125 Stanford Stories

NO. 71
Looking Back

Jane Stanford’s speech

jane stanford’s speech_1
Stanford University's opening ceremonies, Oct. 1, 1891. Leland and Jane Stanford are in the foreground onstage. The chair that separates them is probably for university President David Starr Jordan, who is speaking to the crowd.
Stanford University Archives
Jane Stanford’s Speech_2
Jane Lathrop Stanford in 1897, after her husband's death and legal claims on his estate had made running the university a lonely and difficult task.
Stanford University Archives

Undelivered on opening day, her words still resonate 

When Stanford University opened on Oct. 1, 1891, both founders prepared remarks for the opening ceremony.

Leland Stanford, accustomed to public life as a railroad president, U.S. senator and former governor of California, read a 2,000-word talk that touched on the role of education in society, the dignity of labor and the inefficiency of Europe’s standing armies.

His wife, Jane Lathrop Stanford, remained silent. She later wrote on the much shorter speech that she left undelivered that “I did not have the courage on the opening day of the University so important in our lives.”

She did not elaborate on the failure of her “courage.” She might have feared becoming overcome with emotion, since, as her text points out, “the project was born from a great sorrow,” the untimely death of the couple’s only child. Then, too, it was unusual for a woman in the 19th century, even an influential and accomplished one, to speak before a public crowd.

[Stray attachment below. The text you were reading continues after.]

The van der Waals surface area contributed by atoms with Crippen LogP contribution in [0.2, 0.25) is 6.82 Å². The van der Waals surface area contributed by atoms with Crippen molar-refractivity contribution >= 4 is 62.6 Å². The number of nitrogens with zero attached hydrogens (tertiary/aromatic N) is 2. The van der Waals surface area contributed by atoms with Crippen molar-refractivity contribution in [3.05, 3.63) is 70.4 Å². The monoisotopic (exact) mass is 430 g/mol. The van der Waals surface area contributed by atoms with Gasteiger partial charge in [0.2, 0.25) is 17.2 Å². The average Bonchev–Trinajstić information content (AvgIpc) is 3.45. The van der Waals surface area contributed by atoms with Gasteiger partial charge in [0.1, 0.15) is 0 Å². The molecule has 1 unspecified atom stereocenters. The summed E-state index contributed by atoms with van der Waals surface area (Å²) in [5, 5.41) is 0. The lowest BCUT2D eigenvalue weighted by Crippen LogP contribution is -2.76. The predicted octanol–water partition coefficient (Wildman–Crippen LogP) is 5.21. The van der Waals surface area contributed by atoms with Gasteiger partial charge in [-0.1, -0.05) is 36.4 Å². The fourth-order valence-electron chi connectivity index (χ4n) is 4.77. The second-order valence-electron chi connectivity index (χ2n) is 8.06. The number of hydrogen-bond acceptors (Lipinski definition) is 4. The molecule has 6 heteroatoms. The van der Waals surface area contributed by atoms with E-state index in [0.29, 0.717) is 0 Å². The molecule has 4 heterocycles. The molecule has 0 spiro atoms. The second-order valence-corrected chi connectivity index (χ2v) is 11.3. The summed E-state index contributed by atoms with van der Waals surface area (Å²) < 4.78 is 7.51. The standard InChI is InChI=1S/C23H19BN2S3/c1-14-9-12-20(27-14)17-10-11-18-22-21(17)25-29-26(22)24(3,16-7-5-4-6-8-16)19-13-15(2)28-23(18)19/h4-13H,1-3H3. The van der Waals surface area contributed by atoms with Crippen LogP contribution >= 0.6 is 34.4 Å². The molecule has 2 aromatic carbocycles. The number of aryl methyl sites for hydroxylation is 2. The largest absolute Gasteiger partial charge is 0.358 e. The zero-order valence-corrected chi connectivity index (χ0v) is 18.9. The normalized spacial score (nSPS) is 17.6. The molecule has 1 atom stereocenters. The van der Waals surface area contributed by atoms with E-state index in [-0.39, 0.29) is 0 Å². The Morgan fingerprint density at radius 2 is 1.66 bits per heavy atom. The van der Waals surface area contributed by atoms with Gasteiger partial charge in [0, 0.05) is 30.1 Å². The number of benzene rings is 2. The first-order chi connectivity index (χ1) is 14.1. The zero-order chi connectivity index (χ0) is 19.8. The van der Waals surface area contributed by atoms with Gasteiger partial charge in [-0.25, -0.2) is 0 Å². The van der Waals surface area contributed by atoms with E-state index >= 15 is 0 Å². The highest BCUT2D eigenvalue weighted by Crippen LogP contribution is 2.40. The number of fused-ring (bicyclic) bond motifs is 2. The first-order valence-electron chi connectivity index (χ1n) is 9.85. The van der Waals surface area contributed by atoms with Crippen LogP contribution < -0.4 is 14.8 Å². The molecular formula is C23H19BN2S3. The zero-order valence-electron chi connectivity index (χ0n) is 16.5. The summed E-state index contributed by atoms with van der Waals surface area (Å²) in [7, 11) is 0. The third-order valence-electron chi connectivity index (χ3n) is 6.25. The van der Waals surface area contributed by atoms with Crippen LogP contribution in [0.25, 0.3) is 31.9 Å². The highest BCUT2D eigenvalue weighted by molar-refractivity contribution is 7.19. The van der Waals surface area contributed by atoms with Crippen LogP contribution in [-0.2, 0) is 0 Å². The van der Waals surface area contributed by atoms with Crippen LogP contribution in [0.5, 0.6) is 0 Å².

But Jane Stanford had worthwhile things to say.  Unlike her husband, who wrote with a rhetorical flourish and could sound impersonal, Mrs. Stanford used the occasion to advise the new students how to live their dreams.

She counseled them how to behave toward one another.

For a while you will be obliged to practice great patience.  You have gathered together from different parts of the United States, strangers to each other, and everything is at present unorganized. It will take you some time to accustom yourselves to your new surroundings and to the different elements you will come in contact with; consequently we are desirous that you be tolerant until all of the machinery is in good working order.

She exhorted “the young men to treat the young ladies who have entered this Institution with the greatest deference.”

We have started you on the same equality and we hope for the best results.

Because Stanford was then tuition-free, and had accepted a great many students from modest backgrounds, she also sought respect for the students who “will have nothing but the work of their hands to sustain them in future.”

I feel that they have had not that encouragement and cheer they should receive from those who have had superior advantages and larger means.

She was already thinking of the transformational impact Stanford graduates would make.

Each example of a good student will have an undying influence. 

In the 125 years since then, Stanford students and scholars have created entire new fields of endeavor and changed society in ways Jane Stanford probably could not have imagined. Yet she seemingly summed up their accomplishments in one wise line:

There is only one failure for you and that is not to be true to the best you know.

Read Jane Stanford’s typescript of her undelivered speech, with notes in her own hand.